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Angular Acceleration help

  1. Jul 18, 2006 #1
    This problem states:

    A human centrifuge takes 1.0 min to turn through 20 complete revolutions before reaching final speed.

    They are asking for angular acceleration (a) and angular speed in rpm (b).

    The answer to a is 40 rev/min^2
    The answer to b is 40 rev/min
    -I'm have the formulas for angular acceleration but most of them won't work b/c I don't have any velocity attached to this problem.

    I don't know how to set the problem up to receive the right answer. I've tried converting from radians to rev/min^2 and end up with the wrong answer every time. This isn't a very difficult problem but I don't understand how to set the problem up to find the right answer.

    I end up with 2.09 rad/s but that answer doesn't take me in the right direction (at least I don't think so).

    Thanks in advance,
  2. jcsd
  3. Jul 18, 2006 #2
    Why not try some Kinematics equations? Since angular acceleration is presumed to be constant, you can convert these equations to the relevant form for rotational motion.

    For example, a=(v-u)/t will now be: angular acceleration=(final angular velocity-initial angular velocity)/time

    Note: Choose units for angular displacement, angular velocity and angular acceleration wisely! Also, remember that the centrifuge starts from rest.
    Last edited: Jul 18, 2006
  4. Jul 18, 2006 #3
    when i use that equation, i end up with .333.

    i'm doing (20rad/s-0rad/s)/60s = 0.333 ??? The answer needs to be in rev/min^2 and I don't know how to get the answer in the form that they want it. If i double the amount that I have, I'll have the right answer, but I don't understand why.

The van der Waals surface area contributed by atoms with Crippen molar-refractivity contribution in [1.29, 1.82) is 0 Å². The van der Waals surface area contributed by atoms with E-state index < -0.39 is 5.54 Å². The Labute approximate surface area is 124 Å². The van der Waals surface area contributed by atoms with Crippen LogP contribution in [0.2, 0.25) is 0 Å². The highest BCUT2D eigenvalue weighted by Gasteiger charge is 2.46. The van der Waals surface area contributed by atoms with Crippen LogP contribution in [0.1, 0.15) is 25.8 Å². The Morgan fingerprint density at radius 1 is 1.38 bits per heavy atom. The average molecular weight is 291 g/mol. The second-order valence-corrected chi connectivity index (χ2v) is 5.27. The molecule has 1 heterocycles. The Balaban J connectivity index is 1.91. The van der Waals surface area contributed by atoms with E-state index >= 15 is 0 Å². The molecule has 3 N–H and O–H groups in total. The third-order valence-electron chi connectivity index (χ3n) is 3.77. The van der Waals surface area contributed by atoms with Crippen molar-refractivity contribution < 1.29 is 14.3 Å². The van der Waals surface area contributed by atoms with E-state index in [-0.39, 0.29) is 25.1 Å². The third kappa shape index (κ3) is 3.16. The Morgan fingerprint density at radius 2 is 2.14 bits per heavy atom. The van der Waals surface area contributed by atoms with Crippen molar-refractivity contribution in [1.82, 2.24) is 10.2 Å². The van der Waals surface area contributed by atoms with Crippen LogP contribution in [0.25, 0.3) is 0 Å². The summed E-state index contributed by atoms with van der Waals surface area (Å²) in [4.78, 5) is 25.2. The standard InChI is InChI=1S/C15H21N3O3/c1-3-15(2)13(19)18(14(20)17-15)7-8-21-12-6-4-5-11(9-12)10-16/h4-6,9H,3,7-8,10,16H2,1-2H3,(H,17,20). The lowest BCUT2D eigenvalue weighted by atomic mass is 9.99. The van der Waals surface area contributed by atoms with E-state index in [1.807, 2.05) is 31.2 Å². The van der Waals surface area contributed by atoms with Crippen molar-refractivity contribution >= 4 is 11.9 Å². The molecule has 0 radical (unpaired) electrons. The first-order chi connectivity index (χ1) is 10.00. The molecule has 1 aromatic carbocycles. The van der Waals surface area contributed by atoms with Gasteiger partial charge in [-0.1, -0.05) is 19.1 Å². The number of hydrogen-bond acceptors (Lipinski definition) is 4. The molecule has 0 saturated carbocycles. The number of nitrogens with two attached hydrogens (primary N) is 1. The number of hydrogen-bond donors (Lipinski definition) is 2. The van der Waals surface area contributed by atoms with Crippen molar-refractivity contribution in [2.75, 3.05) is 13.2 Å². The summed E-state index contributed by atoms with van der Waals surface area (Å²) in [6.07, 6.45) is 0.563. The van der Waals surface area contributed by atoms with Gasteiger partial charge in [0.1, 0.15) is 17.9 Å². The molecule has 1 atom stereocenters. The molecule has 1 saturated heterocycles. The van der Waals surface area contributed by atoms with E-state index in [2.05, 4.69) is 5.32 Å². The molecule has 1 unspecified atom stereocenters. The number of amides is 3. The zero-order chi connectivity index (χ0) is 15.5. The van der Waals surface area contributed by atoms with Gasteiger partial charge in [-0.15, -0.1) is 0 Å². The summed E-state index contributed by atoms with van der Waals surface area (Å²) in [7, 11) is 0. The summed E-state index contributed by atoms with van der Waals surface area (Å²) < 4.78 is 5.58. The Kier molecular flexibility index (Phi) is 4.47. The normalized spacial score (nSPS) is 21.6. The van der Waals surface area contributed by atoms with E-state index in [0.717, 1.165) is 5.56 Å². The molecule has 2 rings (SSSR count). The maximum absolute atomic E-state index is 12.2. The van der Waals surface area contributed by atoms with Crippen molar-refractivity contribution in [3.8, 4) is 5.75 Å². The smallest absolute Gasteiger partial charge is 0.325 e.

5. Jul 18, 2006 #4
    20 isn't the final angular velocity, it is the displacement. You don't yet know what the final velocity is, but since you know the initial velocity, the time, and the displacement, you can use a kinematics equation like displacement = vi*t + 1/2*a*t^2 to solve for the acceleration. Now you have the initial velocity, the time, and the acceleration, so you can easily solve for the final velocity. Since the answer is in rpm, you don't need to convert any of the numbers to a different form, ie leave the time in minutes and dont use radians.
  6. Jul 18, 2006 #5
    thank you dzza...finally got the right answer.

    i don't think i understood exactly what information i had. i misinterpreted the 20 rev/min as final velocity.

    thank you very much!
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